Eric Cantor, Republican House majority leader in 2012, put out a tweet to celebrate Labor Day that year. It failed to mention workers at all. Instead, it praised those who “built a business and earned their own success.” (nytimes.com, Dec. 14)
That Cantor heaped praise on the bosses while failing to cite workers in any way on the one official U.S. holiday that is supposed to recognize labor’s “contributions” reveals how politicians and their Wall Street masters hold the working class in utter contempt. But this gaffe was symbolic.
Far more damaging are the recent attacks by the Boss Trump regime on workers, particularly low-wage workers. Workers in restaurants, nail and hair salons, and other service workers, predominantly women of color, need to supplement their low pay with tips, which total some $30 billion a year in the U.S.
Trump’s Department of Labor announced a new rule on Dec. 4 that allows owners to control their workers’ tips. Supposedly, this is so owners can use the tips to pay “back-room” workers like dishwashers and cooks, predominantly immigrants and men of color, who don’t have contact with customers.
What this allows the bosses to do, however, is to pocket the servers’ hard-earned tip money or, at best, to use this money to keep regular wages low for back-room workers.
Then, Trump’s National Labor Relations Board, by a 3-2 margin on Dec. 14, rescinded the rule that made franchise owners and franchisees jointly responsible to abide by labor rules and standards, including bargaining with their workers. This ruling not only harms low-wage workers at huge franchises like McDonald’s, but it also harms 24 million low-wage workers hired by temporary staffing firms and contractors. (epi.org, Dec. 15)
Under this ruling, made without any public hearings, workers who demand higher pay from the contractor-owner can be told that the franchiser sets pay and work standard rules. At the same time, the franchiser can say that pay and benefits are up to the contractor. This ruling rigs the whole system against the workers.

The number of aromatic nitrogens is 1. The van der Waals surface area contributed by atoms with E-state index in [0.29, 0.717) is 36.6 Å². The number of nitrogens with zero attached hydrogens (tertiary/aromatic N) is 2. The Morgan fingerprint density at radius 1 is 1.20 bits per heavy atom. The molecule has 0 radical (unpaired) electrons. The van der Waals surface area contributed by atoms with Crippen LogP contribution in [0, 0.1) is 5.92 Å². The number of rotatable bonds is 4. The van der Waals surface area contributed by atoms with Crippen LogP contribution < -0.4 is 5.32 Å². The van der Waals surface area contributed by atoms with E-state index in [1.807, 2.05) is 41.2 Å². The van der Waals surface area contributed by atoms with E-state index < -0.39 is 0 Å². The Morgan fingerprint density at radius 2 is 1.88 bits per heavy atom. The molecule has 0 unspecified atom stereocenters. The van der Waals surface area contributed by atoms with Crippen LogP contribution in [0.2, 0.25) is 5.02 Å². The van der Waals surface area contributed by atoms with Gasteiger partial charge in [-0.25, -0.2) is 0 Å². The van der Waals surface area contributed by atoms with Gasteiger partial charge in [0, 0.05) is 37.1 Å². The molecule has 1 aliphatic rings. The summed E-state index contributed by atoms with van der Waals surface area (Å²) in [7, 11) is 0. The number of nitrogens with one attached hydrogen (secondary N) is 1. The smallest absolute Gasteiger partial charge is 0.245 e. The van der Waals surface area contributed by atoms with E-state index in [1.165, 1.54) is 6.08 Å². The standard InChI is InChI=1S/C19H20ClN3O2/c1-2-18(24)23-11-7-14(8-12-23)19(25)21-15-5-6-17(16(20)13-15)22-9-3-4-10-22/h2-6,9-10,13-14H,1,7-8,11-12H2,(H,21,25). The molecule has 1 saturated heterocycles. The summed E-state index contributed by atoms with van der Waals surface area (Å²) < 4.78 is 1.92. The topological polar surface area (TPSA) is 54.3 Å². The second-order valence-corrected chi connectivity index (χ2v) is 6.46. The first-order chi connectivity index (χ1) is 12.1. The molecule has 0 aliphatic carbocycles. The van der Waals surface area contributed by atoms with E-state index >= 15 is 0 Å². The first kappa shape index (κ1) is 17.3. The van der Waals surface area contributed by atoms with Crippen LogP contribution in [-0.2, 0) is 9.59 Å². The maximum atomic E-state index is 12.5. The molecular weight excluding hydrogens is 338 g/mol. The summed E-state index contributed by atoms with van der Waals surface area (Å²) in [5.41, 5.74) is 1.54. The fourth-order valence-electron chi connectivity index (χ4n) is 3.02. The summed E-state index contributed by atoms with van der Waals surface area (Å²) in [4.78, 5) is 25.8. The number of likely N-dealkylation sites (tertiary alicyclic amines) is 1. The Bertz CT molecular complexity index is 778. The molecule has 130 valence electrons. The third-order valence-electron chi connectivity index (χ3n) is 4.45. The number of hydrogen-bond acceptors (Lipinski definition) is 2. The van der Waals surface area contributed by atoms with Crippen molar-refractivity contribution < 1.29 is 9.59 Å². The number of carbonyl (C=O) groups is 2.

Of course, these pro-business measures are designed to blunt the “$15 an hour and a union” movement. Raising the minimum wage to a living wage has struck a chord across the country. Over the last decade, even voters in the so-called most conservative states have, when given the opportunity, favored increasing the minimum wage.
In 2016 alone, despite Trump’s election (with 3 million fewer votes than his opponent), Arizona, Colorado, Maine and Washington state all voted to increase the minimum wage to at least $12 an hour. A South Dakota measure that would lower the minimum wage for workers under the age of 18 was soundly defeated. In November, Maine’s voters approved a measure to expand Medicaid to 70,000 low-wage workers in the state.
Stagnant wages since the 1970s have sparked this sense of worker solidarity. “In a notable shift from earlier decades, labor’s share of income is no longer constant, but has fallen from nearly 65 percent in the mid-1970s to below 57 percent in 2017.” (Harvard Business Review, Oct. 24) Some in the establishment may consider Trump “a loose cannon,” but Wall Street backs him to the hilt in his attempts to transfer income from labor to capital.
Rulings and maneuvers by Trump’s stooges will only increase the anger of the workers and oppressed communities as they fall further and further behind the wealthy corporate parasites.